Shape and Distribution
Silver maple, also known as soft maple, is a medium to large tree from 60 to 100 feet tall. The trunk diameter may be as great as 5 feet. The branches rise to form a broadly spreading, rounded crown.

Silver maple is a very common tree in Illinois. It grows in wet soils and moist and rich soils throughout the state. It is also a common tree throughout the eastern deciduous forest.

Interesting Facts
Silver maple has sap that is sweet, but not as sugary as sugar maple sap. Its twigs have an unpleasant odor when broken. The tree is fast growing, but the branches are very brittle and the root system shallow, making it a poor choice as an ornamental. It is also susceptible to a number of diseases and insect damage.

Identifying Features

Bark
Silver maple bark is pale gray and smooth when young. As the tree grows older, the bark becomes develops scaly plates, becoming almost shaggy.
Leaves
The leaves are simple and opposite, up to 8 inches long and almost as wide. They have 5 deeply incised palmate lobes and the leaf margins are toothed. Leaves are green and shiny on the surface and pale or silvery green and sometimes sparsely hairy on the underside. The leaves turn yellow to red in the autumn. The twigs are slender, red-brown, and often curve upward.
Flowers
Male and female flowers occur separately either on the same tree or, more commonly, on different trees. Flowers appear in yellowish green clusters in early spring before the leaves begin to unfold.
Fruits
The fruits are “helicopter” fruits. They occur in attached pairs, are up to 3 inches long, and consist of green or yellow wings with large seeds at the base. Fruits appear from April to June. Uses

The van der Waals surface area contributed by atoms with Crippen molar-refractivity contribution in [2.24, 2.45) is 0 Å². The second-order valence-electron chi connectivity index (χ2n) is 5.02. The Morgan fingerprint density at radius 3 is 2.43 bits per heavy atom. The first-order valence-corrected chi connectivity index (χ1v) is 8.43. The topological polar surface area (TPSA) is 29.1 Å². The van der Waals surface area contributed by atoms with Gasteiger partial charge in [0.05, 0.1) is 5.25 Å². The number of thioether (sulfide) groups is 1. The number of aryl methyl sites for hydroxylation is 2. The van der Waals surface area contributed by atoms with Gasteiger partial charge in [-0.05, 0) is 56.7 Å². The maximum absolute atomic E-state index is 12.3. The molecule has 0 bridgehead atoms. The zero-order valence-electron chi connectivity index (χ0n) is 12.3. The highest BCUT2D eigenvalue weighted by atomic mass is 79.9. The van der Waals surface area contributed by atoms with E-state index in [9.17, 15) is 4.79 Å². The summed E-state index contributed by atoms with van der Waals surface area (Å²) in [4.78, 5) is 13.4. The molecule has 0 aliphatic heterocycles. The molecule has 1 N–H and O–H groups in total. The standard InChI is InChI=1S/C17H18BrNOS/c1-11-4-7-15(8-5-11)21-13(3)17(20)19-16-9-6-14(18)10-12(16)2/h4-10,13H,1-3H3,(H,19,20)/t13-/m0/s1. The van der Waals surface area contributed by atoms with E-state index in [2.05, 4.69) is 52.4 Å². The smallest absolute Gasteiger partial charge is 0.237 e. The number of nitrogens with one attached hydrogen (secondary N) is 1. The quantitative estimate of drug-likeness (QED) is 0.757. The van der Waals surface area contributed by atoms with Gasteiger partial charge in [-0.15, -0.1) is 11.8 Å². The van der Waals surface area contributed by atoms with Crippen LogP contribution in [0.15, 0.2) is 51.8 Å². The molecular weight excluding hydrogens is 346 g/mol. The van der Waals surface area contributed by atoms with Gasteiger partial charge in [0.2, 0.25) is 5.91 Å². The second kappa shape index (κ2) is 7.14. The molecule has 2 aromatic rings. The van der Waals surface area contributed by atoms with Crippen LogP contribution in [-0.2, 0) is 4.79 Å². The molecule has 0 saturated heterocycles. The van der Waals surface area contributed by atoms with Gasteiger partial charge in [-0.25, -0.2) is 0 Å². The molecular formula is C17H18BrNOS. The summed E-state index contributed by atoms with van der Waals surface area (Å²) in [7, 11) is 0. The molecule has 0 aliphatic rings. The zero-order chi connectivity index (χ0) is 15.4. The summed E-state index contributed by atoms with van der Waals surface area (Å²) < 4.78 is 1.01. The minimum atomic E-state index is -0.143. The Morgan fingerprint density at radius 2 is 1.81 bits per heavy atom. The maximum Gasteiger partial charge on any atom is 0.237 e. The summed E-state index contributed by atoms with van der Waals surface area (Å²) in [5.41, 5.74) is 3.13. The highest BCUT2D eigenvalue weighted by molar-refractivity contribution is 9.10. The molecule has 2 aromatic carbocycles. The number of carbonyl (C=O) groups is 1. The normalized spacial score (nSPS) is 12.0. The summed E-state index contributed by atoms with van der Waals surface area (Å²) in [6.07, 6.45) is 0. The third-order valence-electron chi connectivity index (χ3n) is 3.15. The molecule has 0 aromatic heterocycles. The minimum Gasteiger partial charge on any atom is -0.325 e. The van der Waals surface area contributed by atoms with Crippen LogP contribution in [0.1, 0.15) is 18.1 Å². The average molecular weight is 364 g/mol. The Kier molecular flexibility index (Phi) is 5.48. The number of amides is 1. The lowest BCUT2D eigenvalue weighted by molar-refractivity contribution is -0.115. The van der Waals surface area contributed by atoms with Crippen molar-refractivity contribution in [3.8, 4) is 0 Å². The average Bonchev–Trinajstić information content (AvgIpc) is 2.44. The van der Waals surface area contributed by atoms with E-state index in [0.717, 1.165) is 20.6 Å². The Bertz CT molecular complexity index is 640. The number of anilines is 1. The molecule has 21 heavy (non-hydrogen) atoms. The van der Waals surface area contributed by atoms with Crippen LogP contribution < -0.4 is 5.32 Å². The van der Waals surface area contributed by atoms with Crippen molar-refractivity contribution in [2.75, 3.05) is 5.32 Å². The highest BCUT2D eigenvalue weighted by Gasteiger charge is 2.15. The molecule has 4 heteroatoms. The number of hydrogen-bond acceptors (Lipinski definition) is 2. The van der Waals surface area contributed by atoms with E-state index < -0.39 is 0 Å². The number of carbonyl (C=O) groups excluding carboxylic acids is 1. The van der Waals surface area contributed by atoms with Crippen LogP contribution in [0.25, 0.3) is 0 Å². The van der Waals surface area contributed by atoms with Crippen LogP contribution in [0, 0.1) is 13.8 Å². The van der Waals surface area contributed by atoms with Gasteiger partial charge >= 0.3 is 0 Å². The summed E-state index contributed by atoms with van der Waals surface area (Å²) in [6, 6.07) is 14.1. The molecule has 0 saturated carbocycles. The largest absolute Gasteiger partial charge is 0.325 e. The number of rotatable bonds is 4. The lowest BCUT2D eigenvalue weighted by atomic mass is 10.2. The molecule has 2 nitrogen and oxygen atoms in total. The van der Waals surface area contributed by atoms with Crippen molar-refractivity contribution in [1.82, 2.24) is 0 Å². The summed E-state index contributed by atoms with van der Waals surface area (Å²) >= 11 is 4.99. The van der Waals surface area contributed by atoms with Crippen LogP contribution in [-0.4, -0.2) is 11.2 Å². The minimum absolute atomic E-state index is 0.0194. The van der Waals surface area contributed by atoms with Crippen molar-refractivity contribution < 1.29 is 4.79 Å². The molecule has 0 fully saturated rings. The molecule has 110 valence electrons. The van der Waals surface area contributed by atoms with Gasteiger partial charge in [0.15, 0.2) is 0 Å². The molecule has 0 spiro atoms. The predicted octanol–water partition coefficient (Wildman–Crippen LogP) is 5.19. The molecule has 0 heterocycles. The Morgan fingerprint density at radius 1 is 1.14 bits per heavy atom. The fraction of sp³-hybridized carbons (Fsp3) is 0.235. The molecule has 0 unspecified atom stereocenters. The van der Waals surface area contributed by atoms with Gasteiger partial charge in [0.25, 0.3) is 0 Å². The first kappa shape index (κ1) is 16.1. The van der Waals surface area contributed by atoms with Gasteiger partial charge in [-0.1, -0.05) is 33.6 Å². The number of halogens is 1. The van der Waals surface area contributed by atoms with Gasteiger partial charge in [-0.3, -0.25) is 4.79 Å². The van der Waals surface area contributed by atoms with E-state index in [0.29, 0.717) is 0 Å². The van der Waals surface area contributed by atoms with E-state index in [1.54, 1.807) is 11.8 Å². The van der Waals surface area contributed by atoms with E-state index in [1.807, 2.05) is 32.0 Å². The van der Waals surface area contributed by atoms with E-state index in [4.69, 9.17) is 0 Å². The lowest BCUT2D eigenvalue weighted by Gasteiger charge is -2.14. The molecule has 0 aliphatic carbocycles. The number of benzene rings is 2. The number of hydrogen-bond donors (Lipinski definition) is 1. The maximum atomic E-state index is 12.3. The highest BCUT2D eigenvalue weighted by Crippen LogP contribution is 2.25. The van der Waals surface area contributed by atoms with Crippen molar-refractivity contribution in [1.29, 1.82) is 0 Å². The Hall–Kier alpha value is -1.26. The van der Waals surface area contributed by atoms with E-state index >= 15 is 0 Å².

Silver maple wood is hard, but brittle. It is used for low quality furniture and flooring.

Silver maple

Acer saccharinum
Family: Sapindaceae

Natural History
Upper and lower surfaces of silver maple leaves
Photo credit: Larry Korhnak, University of Florida

Silver maple is one of the most common tree species in the United States. It is known by a range of other common names, including creek maple, river maple, silverleaf maple, soft maple, water maple, and white maple. It is a close relative of red maple (Acer rubrum) and can hybridize with it. (The resulting hybrid is known as “Freeman maple.”) Silver maple is tolerant of a wide range of climates, and as a result has been cultivated in many countries outside of its native range, including countries as far north as Norway and as far south as Brazil and Argentina.

Habitat & Range

Silver maple is mostly restricted to rich, moist bottomland soils bordering streams, swamps, and lakeshores, but is capable of development on dry upland sites as well, particularly as an ornamental. It occurs from northeastern Canada west through Ontario, south to north Florida, and west through Arkansas and Oklahoma. It is a somewhat shade-tolerant species.

Wildlife Use

The seeds of silver maple are the largest of any native maple and are a food source for variety of birds and small mammals, including evening grosbeaks, finches, wild turkeys, ducks, squirrels and chipmunks. The large, rounded seeds are also eaten by squirrels during early spring when other food sources are sparse. Deer and rabbits browse on the foliage, and the bark is sometimes consumed by beavers. The tendency for silver maples to develop trunk cavities leads them to be a common shelter and breeding site for a variety of birds and mammals.